Deadly Premonition Director’s Cut
Once in a while, a gem arrives but no one finds it. In the case of Deadly Premonition, it was deeply hidden underground. Lovers of mystery and horror in an offbeat style have managed to dig up Deadly Premonition from an overlooked fate. It has been three years since its debut on the Xbox 360 and as of October 29, it has claimed a third platform: The Personal Computer. Deadly Premonition: Director’s Cut is available on Steam but the question is…should you pick or choose from elsewhere?
The tree guarded town of Greenvale is a massive suburban community with strange written all over it. Services close in rainy weather, pale crippled zombies rise from the ground at the midnight hour (along with the occasional giant demon dog dropping from the sky), and vending machine prices are terribly inflated. All of these things are either ignored by or unaware to the townsfolk. Making things more peculiar, they don’t phase the game’s protagonist: FBI Special Agent Francis “York” Morgan and his trusty imaginary friend, Zach. But just call him York. That’s what everyone calls him. Right Zach?
York may be someone much more troubled by the similarities between the Star Wars and Superman theme songs than say, the murder of young Anna Graham, but his specialty in criminal profiling just so happens to cover the territory of murdered young women with red seeds found inside them. It’s still a wonder why the F.B.I. would send an aloof sort to handle a fragile crime in a quiet community. York obliviously offends local law enforcement, Sheriff George Woodman and Deputies Emily Wyatt and Thomas Maclaine, throughout his investigation but without him and Greenvale’s police, almost ¾ of Deadly Premonition’s charm would be absent. After all, if York never treated Emily to lunch he would have never discovered the Sinner’s Sandwich.
The freedom of a sandbox setting allows just as much exploration of the town as it does for the characters who live there. You can drive with or without Sherif Woodman and Deputy Wyatt on the way to the autopsy room or your can choose to not go at all and spend all day fishing and stuffing your stamina bar full with canned pickles. This “do whatever you want when you want” approach allows players to experience varying dialogue exchanges and, in some cases of completing side missions, exclusive cutscenes and information on certain characters. For example, the grumbling Sheriff Woodman will refuse to talk to York until after he finds both the keys to Anna’s file and his missing buddies “Arnold” and “Sylvester”. Then he turns into a complete softie and asks for York to find a flower for his mother.
GRAPHICS AND SOUND
Graphics and Performance is to con as Deadly Premonition Director’s Cut’s plot is to pro. Everyone who’s ever discussed something about this cult title has had this topic somewhere in their exchange. Unfortunately, the third release has both performance and gameplay issues. Frame rate should run a fine 60 frames per second but reports of slowly loading buildings, occasional buggy cutscenes, and a locked resolution of 720p have flooded the community message board. Most of these issues can be resolved by downloading a fan-provided patch but the case of an unsupported gamepad remains unsolvable.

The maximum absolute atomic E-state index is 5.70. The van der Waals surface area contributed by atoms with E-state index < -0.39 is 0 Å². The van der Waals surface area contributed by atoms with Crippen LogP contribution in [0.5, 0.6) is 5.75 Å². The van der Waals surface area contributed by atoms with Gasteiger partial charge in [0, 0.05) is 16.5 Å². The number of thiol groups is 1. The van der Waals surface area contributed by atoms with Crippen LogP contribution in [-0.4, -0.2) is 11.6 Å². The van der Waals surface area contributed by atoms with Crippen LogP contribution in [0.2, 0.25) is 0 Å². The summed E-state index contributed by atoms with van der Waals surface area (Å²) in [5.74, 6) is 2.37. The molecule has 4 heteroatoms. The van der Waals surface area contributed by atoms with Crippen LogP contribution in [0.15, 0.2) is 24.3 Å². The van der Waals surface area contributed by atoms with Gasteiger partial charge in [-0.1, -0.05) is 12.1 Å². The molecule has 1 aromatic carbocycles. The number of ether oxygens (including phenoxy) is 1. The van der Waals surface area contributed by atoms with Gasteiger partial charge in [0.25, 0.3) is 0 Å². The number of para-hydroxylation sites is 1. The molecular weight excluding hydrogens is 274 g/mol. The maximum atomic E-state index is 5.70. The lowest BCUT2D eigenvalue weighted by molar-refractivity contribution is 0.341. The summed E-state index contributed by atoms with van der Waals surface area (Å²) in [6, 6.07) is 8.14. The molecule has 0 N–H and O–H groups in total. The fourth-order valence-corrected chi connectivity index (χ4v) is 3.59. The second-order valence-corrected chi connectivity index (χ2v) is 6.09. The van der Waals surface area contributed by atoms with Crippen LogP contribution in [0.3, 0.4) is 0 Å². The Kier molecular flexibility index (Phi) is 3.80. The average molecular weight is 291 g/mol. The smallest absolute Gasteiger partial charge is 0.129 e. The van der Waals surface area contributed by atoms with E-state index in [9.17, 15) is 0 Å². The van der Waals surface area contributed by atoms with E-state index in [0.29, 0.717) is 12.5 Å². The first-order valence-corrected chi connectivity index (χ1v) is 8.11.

What cannot be appreciated in graphics can however be discovered in the sound and music. Deadly Premonition Director’s Cut has a rule to it’s soundtrack. It conserves the length of its scores to short tunes making it very noticeable when a song extends or a new song plays. That being said, spoilers are rampant in the soundtrack of Deadly Premonition Director’s Cut so any purchasers of the deluxe edition should tread their media players lightly with both their eyes and their ears.
The wacky unconventional flow of Deadly Premonition... One minute you’re in a dense fog shooting zombies and the next, you’re shouting compliments across an “Alice in Wonderland” sized table to an old lady who think’s you’re flirting with her.
Shooting at acrobatic zombies and wall crawling creatures was actually a feature that director Hidetaka “Swery” Suehiro wished to entirely exclude from the final product. When Deadly Premonition debuted, York’s tank-like controls and the frustrating static driving mechanics resulted in terrible scores. There are incentives from side missions that attempt to smooth out the unnecessary roughness that is Deadly Premonition Director’s Cut’s gameplay but, much like the looming growl of an empty stomach, it’s hard to ignore and requires confrontation.
This port is the third release of Deadly Premonition and the second release of Deadly Premonition: Director’s Cut. Despite how wonderfully unique the narrative is and how the Deadly Premonition: Director’s Cut adds more to that experience, flaws remain and are currently being fixed by independent patchers instead of the developers for the PC release. That given, the decision to purchase this version of the game largely depends on the build of your computer and if it can take on Deadly Premonition: Director’s Cut, flaws and all.